Federal investigators were tracking Michael Cohen’s phone calls in the days leading up to the raid of the home, office and hotel room of Trump’s personal attorney, sources told ABC News.
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Using a so-called “pen register” investigators could see the numbers Cohen was calling and the numbers calling him but, unlike a wiretap, they could not listen to any of his conversations.
A federal magistrate judge typically signs off on a pen register order, so the level of authorization is lower than for that of a wiretap.
It's unclear when investigators started tracking Cohen’s phone calls, but sources told ABC News that Cohen spoke to Trump a few days after the raid, which could put that call on investigators’ radar.
Court filings have revealed that prosecutors used warrants to covertly search Cohen’s emails as part of their months-long investigation into possible criminal conduct stemming from secret deals made to protect Trump during the campaign.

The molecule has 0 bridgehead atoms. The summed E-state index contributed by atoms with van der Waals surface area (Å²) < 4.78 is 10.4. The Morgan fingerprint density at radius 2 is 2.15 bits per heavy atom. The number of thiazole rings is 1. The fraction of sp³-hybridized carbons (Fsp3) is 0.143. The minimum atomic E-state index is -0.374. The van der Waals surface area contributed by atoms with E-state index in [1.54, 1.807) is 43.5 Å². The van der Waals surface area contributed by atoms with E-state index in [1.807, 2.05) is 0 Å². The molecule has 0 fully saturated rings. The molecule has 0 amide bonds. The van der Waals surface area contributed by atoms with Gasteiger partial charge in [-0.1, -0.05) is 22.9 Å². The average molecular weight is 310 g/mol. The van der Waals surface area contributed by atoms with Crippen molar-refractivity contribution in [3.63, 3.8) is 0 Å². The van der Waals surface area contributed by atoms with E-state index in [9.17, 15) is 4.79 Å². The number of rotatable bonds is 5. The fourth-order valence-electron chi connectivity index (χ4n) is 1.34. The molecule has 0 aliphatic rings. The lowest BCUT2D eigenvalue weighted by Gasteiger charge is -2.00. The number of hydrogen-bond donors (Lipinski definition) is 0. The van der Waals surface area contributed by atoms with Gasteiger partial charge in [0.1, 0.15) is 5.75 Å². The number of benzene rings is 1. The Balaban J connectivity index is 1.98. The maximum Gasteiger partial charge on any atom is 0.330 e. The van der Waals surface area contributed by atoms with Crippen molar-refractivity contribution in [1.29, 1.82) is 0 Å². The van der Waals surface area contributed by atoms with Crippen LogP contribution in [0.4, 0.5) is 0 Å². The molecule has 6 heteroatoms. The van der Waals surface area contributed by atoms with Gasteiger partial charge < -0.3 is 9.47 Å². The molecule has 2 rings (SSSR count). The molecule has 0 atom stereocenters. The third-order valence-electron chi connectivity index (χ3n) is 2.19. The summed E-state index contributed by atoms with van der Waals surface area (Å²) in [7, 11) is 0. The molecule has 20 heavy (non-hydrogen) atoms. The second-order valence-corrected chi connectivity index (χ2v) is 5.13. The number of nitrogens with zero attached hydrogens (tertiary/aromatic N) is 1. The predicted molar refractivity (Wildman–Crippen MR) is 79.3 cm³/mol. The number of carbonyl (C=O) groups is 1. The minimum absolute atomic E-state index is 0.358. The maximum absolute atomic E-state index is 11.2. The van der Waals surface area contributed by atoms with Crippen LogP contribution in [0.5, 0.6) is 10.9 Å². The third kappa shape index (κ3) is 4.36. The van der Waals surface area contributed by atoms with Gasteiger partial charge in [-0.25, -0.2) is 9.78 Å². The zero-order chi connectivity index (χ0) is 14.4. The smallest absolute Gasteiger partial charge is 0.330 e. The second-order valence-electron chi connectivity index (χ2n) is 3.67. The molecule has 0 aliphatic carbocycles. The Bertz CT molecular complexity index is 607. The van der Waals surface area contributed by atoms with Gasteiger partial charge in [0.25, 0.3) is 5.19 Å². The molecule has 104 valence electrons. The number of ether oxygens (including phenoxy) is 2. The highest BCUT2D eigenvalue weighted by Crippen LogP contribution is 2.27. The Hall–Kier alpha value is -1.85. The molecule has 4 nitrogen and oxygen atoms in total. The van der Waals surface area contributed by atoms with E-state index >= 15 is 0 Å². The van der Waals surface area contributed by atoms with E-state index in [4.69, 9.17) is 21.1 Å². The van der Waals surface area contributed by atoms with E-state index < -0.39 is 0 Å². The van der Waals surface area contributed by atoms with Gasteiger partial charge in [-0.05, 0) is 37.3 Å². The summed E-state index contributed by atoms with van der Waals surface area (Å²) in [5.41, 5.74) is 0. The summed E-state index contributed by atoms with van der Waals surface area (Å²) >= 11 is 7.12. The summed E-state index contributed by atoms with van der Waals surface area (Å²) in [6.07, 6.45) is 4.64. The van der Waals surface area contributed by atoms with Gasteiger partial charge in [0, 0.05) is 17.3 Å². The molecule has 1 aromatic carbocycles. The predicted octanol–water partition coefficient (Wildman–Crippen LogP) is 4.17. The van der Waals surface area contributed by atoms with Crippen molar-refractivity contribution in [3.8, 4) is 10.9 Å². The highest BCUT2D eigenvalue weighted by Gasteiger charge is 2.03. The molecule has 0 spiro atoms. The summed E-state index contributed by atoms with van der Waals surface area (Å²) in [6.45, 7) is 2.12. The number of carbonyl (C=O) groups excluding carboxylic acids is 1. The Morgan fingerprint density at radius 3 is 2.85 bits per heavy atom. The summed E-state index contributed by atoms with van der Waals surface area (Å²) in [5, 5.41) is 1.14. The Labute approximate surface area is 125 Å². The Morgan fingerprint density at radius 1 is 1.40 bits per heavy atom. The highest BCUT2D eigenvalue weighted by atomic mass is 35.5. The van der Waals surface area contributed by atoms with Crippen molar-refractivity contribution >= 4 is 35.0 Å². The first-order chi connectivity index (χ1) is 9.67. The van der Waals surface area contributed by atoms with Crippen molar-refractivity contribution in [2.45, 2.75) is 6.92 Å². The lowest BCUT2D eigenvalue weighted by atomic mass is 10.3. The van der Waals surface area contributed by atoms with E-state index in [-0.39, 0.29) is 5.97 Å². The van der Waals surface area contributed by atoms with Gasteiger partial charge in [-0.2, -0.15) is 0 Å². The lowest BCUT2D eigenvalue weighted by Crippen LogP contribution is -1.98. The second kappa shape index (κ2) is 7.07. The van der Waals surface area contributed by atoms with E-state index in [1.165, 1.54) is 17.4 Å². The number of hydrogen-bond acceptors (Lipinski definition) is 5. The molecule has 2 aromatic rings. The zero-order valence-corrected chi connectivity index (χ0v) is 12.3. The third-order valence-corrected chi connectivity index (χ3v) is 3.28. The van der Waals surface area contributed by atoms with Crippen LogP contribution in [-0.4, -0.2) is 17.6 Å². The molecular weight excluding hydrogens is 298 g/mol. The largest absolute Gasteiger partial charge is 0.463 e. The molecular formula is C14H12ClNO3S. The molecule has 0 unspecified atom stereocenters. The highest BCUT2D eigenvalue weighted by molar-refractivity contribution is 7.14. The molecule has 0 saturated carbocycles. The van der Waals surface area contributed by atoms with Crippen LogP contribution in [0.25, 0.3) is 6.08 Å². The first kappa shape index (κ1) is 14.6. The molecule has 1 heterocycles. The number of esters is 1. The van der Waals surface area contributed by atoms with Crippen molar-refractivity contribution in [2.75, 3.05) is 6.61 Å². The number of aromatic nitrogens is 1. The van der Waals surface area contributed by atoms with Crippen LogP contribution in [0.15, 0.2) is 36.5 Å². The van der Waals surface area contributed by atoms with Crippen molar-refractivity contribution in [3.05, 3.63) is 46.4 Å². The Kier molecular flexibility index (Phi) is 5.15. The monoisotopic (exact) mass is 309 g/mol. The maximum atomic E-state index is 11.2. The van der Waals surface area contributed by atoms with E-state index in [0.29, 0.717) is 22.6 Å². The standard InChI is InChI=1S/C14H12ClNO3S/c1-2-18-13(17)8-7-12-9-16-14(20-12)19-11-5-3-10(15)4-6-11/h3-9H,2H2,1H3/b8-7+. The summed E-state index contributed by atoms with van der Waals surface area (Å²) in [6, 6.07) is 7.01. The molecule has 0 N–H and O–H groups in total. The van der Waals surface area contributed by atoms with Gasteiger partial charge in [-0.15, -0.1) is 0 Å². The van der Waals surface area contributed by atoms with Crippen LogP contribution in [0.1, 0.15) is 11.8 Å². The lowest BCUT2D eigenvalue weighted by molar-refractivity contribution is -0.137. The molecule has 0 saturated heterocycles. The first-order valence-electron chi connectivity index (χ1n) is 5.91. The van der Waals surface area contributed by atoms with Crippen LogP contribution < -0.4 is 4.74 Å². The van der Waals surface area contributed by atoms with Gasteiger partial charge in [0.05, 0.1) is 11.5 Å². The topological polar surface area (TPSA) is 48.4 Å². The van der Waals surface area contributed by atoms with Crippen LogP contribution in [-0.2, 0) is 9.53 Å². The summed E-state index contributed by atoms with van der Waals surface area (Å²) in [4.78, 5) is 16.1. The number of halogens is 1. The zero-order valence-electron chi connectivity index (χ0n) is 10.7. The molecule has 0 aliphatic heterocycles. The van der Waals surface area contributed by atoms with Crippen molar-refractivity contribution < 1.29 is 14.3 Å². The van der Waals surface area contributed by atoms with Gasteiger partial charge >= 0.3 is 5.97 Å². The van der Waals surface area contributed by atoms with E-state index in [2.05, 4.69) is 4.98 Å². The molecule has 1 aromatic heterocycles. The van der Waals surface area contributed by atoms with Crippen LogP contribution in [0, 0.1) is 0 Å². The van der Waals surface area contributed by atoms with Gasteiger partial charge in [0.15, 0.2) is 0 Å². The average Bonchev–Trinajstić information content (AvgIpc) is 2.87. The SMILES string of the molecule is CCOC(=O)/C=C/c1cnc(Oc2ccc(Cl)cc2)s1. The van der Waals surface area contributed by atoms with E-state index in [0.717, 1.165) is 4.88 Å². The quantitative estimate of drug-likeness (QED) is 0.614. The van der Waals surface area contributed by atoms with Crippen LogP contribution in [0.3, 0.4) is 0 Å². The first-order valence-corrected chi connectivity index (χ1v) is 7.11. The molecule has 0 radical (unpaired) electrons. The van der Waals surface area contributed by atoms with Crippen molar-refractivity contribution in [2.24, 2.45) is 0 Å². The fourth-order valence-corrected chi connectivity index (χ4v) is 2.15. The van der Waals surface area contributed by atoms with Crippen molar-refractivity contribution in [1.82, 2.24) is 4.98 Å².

During the raid, investigators seized records related to the so-called “hush” payment to porn star Stormy Daniels, who had been shopping her story of an alleged 2006 sexual encounter with Trump to several major news outlets shortly before the election.
The raids sparked the ire of a president under mounting legal pressure from not only the Daniels matter but also Special Counsel Robert Mueller’s ongoing probe of Russian efforts to interfere in the 2016 presidential election.
“It’s a disgraceful situation,” Trump said. “It's a total witch hunt.”
The White House would not specify on Thursday whether Cohen remains Trump’s personal attorney.